Gaza Strip truce takes hold as negotiators stake out aims
Published 12/08/2014 | 02:30
Israeli and Palestinian negotiators staked out positions for a long-term agreement on the Gaza Strip as a new Egyptian-brokered truce offered a respite to a month of violence in the Hamas-ruled territory.
Palestinian envoys attending truce talks in Cairo agreed yesterday to Egypt's proposal for 72 hours of quiet.
There were no rockets fired from Gaza or Israeli air strikes on the territory since the ceasefire went into effect at midnight, the Israeli army reported.
Israeli negotiators, who left Cairo last week after an earlier truce broke down amid rocket fire, returned to talks in Cairo yesterday as Gaza militants refrained from attacks, an Israeli official said. Israeli Prime Minister Benjamin Netanyahu has said his government would not negotiate under fire.
"We have already had a number of ceasefires that weren't extended, that were broken by Hamas before they expired, so we have to be very cautious," Israeli Minister of Intelligence and Strategic Affairs Yuval Steinitz said. Hamas also has accused Israel of violating previous truces.
The truce is meant to give the sides time to reach a long-term accord addressing issues unresolved after two earlier military confrontations since 2008.
Israel wants Gaza demilitarised while Hamas is pressing to end a blockade Israel imposed in 2006, citing security concerns, and which Egypt joined.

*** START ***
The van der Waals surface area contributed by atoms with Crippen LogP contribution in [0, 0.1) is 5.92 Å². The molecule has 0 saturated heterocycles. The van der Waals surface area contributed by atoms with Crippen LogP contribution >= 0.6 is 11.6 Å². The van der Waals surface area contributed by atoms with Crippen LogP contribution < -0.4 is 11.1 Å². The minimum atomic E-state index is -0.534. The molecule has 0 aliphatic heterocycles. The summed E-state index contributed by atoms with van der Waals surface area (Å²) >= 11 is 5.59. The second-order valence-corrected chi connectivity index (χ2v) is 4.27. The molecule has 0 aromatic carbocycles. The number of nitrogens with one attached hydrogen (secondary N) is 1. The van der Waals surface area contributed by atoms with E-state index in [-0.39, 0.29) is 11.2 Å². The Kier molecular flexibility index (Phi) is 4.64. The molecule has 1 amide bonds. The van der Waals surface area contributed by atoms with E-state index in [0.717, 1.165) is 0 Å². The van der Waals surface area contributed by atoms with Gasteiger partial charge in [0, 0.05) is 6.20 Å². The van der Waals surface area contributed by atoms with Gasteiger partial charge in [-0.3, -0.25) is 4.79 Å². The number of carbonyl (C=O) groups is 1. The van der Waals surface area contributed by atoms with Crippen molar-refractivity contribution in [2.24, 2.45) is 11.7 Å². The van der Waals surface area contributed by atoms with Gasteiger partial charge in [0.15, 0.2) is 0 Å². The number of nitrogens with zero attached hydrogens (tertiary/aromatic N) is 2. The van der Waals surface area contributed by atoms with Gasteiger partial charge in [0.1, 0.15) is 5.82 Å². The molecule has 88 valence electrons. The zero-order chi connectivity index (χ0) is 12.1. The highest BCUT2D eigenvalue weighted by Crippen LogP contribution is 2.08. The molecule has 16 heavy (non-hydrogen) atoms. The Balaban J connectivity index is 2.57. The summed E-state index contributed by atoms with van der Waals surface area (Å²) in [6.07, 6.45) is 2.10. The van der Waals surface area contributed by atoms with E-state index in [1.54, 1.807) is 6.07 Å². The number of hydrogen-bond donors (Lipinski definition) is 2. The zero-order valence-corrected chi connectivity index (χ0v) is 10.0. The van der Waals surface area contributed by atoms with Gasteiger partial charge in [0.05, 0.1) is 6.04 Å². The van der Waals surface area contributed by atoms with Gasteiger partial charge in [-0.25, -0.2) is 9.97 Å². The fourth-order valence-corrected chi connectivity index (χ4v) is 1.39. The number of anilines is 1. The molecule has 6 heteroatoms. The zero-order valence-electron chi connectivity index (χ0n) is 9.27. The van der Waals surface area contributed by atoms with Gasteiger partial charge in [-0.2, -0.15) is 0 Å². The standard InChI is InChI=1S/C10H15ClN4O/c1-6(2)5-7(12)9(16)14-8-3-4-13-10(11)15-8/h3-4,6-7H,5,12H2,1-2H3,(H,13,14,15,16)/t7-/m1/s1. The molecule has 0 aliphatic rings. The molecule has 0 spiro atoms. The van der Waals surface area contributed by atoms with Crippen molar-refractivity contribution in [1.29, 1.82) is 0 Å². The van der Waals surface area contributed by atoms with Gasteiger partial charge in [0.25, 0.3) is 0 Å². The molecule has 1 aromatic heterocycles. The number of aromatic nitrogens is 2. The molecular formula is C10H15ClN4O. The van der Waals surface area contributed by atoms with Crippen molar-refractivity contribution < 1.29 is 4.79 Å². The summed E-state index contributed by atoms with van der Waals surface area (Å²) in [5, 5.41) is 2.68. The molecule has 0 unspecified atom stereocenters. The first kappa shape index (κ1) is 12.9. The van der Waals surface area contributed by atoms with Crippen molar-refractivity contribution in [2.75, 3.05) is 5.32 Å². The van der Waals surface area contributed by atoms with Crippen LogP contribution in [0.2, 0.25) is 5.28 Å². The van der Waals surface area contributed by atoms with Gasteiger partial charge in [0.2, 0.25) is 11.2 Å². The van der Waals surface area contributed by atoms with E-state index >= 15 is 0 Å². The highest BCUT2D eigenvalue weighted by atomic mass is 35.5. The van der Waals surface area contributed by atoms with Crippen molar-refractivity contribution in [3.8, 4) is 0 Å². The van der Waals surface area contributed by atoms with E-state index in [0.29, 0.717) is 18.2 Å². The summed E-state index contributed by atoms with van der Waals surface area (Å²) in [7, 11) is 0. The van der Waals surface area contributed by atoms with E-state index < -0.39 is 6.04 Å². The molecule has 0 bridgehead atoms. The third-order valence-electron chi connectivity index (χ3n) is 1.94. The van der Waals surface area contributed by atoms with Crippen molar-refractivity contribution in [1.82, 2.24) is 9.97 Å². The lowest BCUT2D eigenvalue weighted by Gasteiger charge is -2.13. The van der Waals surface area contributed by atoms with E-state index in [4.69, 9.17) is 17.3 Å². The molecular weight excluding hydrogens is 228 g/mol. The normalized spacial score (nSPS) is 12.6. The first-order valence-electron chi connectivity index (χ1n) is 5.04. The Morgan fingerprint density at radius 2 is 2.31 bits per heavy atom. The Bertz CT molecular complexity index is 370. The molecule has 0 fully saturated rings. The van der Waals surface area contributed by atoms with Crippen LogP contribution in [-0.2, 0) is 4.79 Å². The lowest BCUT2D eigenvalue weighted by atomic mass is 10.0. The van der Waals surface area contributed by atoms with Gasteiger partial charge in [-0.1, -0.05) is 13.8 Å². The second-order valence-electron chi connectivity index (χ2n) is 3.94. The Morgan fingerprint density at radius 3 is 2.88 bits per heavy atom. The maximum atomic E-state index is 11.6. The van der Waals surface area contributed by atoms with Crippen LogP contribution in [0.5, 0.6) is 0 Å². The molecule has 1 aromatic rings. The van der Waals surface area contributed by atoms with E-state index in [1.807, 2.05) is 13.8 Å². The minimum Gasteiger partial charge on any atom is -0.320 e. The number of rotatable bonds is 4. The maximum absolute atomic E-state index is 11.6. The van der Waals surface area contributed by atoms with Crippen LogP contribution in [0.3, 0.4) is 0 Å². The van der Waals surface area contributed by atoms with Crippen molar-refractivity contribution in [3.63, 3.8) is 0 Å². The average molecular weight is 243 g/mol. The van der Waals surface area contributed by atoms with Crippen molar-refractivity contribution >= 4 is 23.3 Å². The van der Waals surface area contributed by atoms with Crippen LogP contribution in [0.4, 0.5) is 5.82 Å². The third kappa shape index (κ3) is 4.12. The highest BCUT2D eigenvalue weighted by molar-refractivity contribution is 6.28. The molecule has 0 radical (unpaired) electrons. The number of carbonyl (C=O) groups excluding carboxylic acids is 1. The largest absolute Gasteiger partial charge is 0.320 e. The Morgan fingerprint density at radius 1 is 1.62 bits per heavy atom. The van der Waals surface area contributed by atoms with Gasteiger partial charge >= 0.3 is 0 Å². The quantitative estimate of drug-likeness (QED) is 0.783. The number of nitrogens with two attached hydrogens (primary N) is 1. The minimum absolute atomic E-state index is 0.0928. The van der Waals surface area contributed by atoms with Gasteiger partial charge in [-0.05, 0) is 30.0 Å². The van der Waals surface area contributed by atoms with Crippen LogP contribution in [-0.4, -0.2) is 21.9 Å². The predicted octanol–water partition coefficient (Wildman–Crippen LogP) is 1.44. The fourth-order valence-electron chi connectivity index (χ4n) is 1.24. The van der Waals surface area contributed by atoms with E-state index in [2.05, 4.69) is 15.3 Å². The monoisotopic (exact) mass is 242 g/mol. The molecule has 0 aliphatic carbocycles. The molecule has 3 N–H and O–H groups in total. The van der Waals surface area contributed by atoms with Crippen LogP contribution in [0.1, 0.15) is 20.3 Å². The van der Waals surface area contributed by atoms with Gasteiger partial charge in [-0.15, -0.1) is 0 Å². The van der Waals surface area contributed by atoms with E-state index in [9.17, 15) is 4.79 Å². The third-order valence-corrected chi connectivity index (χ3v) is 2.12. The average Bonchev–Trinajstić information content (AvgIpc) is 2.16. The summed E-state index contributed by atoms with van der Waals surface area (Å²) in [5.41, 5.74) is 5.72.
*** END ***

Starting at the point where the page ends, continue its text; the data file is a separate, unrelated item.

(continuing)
More than 1,900 Palestinians, including hundreds of civilians, have been killed in the month-long conflict, according to Gaza health officials, and 67 people have died on the Israeli side.
Among the issues being discussed are expanded fishing rights for Palestinians, opening selected Gaza border passageways and international aid, a US State Department official said. Ideally, the truce would lay the groundwork for trying to get back into broader peace talks, he added.
In Cairo, the Arab League issued a statement urging Egypt to continue its efforts "to cement the ceasefire agreement into a lasting truce".
Talal Okal, a Gaza-based political analyst, predicted Israel would "try to drag out the talks as long as possible, to have quiet without making concessions and forcing Hamas to minimise its demands".
Israel's insistence on disarming Hamas and other militant groups "will not be accepted in Gaza, unless there is agreement for some international force that will come and protect the people here from Israeli aggression," he said.
Israel opened its military campaign in Gaza on 8 July with the stated aims of quashing rocket fire and destroying dozens of infiltration tunnels militants built to carry out cross-border raids.
It has said armed men account for 750 to 1,000 of the Palestinian dead and have accused Hamas of deliberately putting civilians in harm's way by operating within built-up areas and in and around schools, hospitals and mosques.
The US and European Union classify Hamas as a terrorist group. Israel withdrew ground troops from Gaza on 5 August after the sides agreed to the earlier truce.
A more enduring accord that eases the Gaza blockade may hinge on allowing the Palestinian Authority, headed by President Mahmoud Abbas, to take control of border crossings, said Ephraim Kam, a senior research fellow at Tel Aviv University's Institute for National Security Studies.
"Unless Egypt exerts pressure on Hamas to agree to giving Abbas a major role in controlling the borders, it's going to be difficult" said Kam, a retired Israeli army intelligence colonel.
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